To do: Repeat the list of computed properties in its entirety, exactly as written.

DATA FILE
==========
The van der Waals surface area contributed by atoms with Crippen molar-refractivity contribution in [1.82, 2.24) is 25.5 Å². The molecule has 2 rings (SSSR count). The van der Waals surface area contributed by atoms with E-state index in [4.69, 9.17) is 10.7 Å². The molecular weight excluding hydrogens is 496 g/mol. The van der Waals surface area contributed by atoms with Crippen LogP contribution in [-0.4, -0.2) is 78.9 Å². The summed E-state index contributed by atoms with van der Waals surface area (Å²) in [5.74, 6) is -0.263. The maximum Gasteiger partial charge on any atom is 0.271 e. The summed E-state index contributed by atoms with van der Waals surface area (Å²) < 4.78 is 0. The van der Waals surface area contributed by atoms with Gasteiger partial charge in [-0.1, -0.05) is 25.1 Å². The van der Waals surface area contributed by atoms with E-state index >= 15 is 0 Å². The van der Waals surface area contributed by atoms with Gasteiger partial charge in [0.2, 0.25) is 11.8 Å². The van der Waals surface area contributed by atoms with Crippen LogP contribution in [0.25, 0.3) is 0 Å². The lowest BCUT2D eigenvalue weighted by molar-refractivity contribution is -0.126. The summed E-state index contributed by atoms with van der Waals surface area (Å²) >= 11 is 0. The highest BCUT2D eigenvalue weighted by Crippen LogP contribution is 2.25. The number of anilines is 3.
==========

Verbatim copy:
The van der Waals surface area contributed by atoms with Crippen molar-refractivity contribution in [1.82, 2.24) is 25.5 Å². The molecule has 2 rings (SSSR count). The van der Waals surface area contributed by atoms with E-state index in [4.69, 9.17) is 10.7 Å². The molecular weight excluding hydrogens is 496 g/mol. The van der Waals surface area contributed by atoms with Crippen LogP contribution in [-0.4, -0.2) is 78.9 Å². The summed E-state index contributed by atoms with van der Waals surface area (Å²) in [5.74, 6) is -0.263. The maximum Gasteiger partial charge on any atom is 0.271 e. The summed E-state index contributed by atoms with van der Waals surface area (Å²) < 4.78 is 0. The van der Waals surface area contributed by atoms with Gasteiger partial charge in [-0.1, -0.05) is 25.1 Å². The van der Waals surface area contributed by atoms with E-state index >= 15 is 0 Å². The van der Waals surface area contributed by atoms with Gasteiger partial charge in [0.2, 0.25) is 11.8 Å². The van der Waals surface area contributed by atoms with Crippen LogP contribution in [0.25, 0.3) is 0 Å². The lowest BCUT2D eigenvalue weighted by molar-refractivity contribution is -0.126. The summed E-state index contributed by atoms with van der Waals surface area (Å²) >= 11 is 0. The highest BCUT2D eigenvalue weighted by Crippen LogP contribution is 2.25. The number of anilines is 3.